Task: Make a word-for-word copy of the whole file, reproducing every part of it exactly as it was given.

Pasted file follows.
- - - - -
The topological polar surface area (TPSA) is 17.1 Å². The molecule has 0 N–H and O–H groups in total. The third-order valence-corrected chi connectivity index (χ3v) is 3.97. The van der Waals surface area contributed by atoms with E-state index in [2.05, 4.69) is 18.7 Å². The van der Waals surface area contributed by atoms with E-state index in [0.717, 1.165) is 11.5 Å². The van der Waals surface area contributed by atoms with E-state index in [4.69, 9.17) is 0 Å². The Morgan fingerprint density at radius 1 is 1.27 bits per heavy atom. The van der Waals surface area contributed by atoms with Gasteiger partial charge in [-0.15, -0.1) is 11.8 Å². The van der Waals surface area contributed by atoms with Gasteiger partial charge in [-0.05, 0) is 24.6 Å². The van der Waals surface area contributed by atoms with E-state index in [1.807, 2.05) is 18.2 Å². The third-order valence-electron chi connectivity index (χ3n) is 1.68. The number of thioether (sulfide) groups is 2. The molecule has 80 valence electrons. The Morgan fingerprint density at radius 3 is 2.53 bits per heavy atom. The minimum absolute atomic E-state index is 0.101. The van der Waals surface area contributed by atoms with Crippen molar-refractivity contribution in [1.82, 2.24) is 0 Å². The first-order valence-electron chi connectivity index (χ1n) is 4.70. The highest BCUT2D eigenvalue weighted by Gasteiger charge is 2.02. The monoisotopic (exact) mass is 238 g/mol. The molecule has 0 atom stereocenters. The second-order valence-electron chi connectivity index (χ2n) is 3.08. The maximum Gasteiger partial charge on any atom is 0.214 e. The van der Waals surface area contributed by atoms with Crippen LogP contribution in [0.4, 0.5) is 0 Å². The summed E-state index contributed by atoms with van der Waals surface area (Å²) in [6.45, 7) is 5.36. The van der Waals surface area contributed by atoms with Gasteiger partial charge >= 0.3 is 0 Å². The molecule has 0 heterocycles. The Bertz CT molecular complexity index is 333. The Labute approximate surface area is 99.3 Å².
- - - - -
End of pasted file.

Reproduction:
The topological polar surface area (TPSA) is 17.1 Å². The molecule has 0 N–H and O–H groups in total. The third-order valence-corrected chi connectivity index (χ3v) is 3.97. The van der Waals surface area contributed by atoms with E-state index in [2.05, 4.69) is 18.7 Å². The van der Waals surface area contributed by atoms with E-state index in [0.717, 1.165) is 11.5 Å². The van der Waals surface area contributed by atoms with E-state index in [4.69, 9.17) is 0 Å². The Morgan fingerprint density at radius 1 is 1.27 bits per heavy atom. The van der Waals surface area contributed by atoms with Gasteiger partial charge in [-0.15, -0.1) is 11.8 Å². The van der Waals surface area contributed by atoms with Gasteiger partial charge in [-0.05, 0) is 24.6 Å². The van der Waals surface area contributed by atoms with E-state index in [1.807, 2.05) is 18.2 Å². The third-order valence-electron chi connectivity index (χ3n) is 1.68. The number of thioether (sulfide) groups is 2. The molecule has 80 valence electrons. The Morgan fingerprint density at radius 3 is 2.53 bits per heavy atom. The minimum absolute atomic E-state index is 0.101. The van der Waals surface area contributed by atoms with Crippen molar-refractivity contribution in [1.82, 2.24) is 0 Å². The first-order valence-electron chi connectivity index (χ1n) is 4.70. The highest BCUT2D eigenvalue weighted by Gasteiger charge is 2.02. The monoisotopic (exact) mass is 238 g/mol. The molecule has 0 atom stereocenters. The second-order valence-electron chi connectivity index (χ2n) is 3.08. The maximum Gasteiger partial charge on any atom is 0.214 e. The van der Waals surface area contributed by atoms with Crippen LogP contribution in [0.4, 0.5) is 0 Å². The summed E-state index contributed by atoms with van der Waals surface area (Å²) in [6.45, 7) is 5.36. The van der Waals surface area contributed by atoms with Gasteiger partial charge >= 0.3 is 0 Å². The molecule has 0 heterocycles. The Bertz CT molecular complexity index is 333. The Labute approximate surface area is 99.3 Å².